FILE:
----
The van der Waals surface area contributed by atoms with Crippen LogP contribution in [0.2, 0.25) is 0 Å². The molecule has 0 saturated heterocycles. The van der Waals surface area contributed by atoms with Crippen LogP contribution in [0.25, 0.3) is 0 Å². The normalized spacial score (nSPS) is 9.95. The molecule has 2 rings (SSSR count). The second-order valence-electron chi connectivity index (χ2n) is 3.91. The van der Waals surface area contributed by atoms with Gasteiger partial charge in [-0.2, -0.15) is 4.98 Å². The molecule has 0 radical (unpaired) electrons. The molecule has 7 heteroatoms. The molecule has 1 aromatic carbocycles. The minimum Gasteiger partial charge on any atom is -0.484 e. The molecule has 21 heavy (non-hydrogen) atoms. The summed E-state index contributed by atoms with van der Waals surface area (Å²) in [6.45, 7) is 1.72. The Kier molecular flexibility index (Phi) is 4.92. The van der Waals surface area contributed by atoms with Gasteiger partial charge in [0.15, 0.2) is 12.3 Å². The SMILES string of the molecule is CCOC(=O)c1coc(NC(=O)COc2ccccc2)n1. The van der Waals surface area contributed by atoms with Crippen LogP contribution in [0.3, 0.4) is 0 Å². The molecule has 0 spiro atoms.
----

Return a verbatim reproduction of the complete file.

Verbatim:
The van der Waals surface area contributed by atoms with Crippen LogP contribution in [0.2, 0.25) is 0 Å². The molecule has 0 saturated heterocycles. The van der Waals surface area contributed by atoms with Crippen LogP contribution in [0.25, 0.3) is 0 Å². The normalized spacial score (nSPS) is 9.95. The molecule has 2 rings (SSSR count). The second-order valence-electron chi connectivity index (χ2n) is 3.91. The van der Waals surface area contributed by atoms with Gasteiger partial charge in [-0.2, -0.15) is 4.98 Å². The molecule has 0 radical (unpaired) electrons. The molecule has 7 heteroatoms. The molecule has 1 aromatic carbocycles. The minimum Gasteiger partial charge on any atom is -0.484 e. The molecule has 21 heavy (non-hydrogen) atoms. The summed E-state index contributed by atoms with van der Waals surface area (Å²) in [6.45, 7) is 1.72. The Kier molecular flexibility index (Phi) is 4.92. The van der Waals surface area contributed by atoms with Gasteiger partial charge in [0.15, 0.2) is 12.3 Å². The SMILES string of the molecule is CCOC(=O)c1coc(NC(=O)COc2ccccc2)n1. The van der Waals surface area contributed by atoms with Crippen LogP contribution in [0.3, 0.4) is 0 Å². The molecule has 0 spiro atoms.